From the CEO: Reflections from Enka Middle School


Hello friends,  I’d like to tell you about the visit I had at Enka Middle School with Ginny Spencer-Eudy last week as part of my “day in the life” of a Community School Coordinator.

Just as Ginny and I entered the (temporarily) quiet hallway from the front office, we saw a woman unloading several stacks of cardboard boxes off of a wooden palette and comparing the contents of each one with the delivery sheet. I soon learned that she was Mandy Slagle, who for 27 years has served as the point person on all but one of the 33 centers Blue Ridge Health operates across Western North Carolina. So when Mandy offered to give us a tour of the new Enka center—now only days away from its March 4 Launch date—we jumped at the opportunity.

“If you’ve seen one School-Based Health Center, you’ve seen one School-Based Health Center,” she remarked as we made our way toward the renovated modular building behind the school’s main building.



Of all the centers Blue Ridge operates, this one is the biggest, and Mandy was giddy as she described the function of every room—including separate waiting and exam rooms for sick and healthy students, a lab, a mental health counseling room, and a board room she said was bigger than some of their other entire centers. But the excitement she felt about the center wasn’t rooted in its extravagance, but rather in the impact she knows it will have on students, an impact that she has witnessed again and again. This is the sense of purpose behind the countless calls with contractors, inspectors, and internet providers, behind the many hours spent driving across 6 counties in Western North Carolina, behind the monotonous work of transferring the contents of dozens of boxes into freshly installed cabinets.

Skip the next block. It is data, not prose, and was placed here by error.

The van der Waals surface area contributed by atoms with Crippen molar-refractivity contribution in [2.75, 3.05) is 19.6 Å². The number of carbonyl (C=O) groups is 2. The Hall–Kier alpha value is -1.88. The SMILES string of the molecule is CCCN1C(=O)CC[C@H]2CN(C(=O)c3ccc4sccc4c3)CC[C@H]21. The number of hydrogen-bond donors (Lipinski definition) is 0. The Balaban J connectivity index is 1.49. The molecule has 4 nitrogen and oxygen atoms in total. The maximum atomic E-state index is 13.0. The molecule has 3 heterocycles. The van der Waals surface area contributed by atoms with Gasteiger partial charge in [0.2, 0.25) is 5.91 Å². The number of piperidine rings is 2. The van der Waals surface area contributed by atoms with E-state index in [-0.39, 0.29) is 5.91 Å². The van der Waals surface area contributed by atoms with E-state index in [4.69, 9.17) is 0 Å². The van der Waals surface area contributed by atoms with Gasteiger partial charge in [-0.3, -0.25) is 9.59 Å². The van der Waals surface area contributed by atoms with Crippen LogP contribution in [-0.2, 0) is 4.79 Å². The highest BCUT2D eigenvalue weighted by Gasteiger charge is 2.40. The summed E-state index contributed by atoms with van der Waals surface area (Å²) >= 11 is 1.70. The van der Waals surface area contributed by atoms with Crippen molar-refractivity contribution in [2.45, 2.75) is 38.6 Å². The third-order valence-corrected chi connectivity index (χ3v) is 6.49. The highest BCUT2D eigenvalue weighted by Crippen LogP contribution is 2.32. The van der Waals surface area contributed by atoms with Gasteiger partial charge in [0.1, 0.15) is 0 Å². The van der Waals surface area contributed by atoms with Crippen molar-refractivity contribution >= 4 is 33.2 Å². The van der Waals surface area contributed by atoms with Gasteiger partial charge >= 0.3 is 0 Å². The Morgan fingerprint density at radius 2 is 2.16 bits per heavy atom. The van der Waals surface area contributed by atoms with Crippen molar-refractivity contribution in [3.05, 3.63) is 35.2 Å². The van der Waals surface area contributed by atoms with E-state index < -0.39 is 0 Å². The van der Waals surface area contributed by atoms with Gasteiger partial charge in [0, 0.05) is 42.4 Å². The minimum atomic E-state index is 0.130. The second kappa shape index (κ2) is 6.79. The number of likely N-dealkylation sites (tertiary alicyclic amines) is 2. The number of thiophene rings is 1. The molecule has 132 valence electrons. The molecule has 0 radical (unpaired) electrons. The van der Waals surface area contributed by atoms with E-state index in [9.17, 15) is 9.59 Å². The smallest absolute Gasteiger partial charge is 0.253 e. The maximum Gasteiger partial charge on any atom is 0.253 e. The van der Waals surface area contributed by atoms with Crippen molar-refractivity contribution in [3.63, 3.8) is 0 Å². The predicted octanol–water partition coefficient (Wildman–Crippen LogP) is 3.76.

Later that afternoon, we had the opportunity to tour the BCS Family Resource Center around the corner from the SBHC with Shannon Boyd and her team. The FRC provides essential resources and support to the nearly 500 students in the BCS currently identified as homeless. Shannon and her team displayed that same sense of pride and purpose as they showed off the stocked shelves of neatly organized food packages, school supplies, and hygiene kits, along with several racks of carefully curated clothing items. 



And then there was Ginny, who calmly sneaks tours like these between her 12-minute meetings with teachers and administrators, endless partner emails coordinating logistics, and high-fives from students in the hallways. Clearly a veteran Community School Coordinator, Ginny takes the chaos in stride, using her connections and creativity to ensure that students and families get the resources and opportunities they need, when they need it.

The day offered me a vivid reminder of the work of all our staff members, and the purpose behind all of it. While our jobs are very different, we are all in the business of building connective tissue. Everything we do is about bolstering the relationships between schools, partners, and families. And all of this is in service to ensuring all of our youth succeed.


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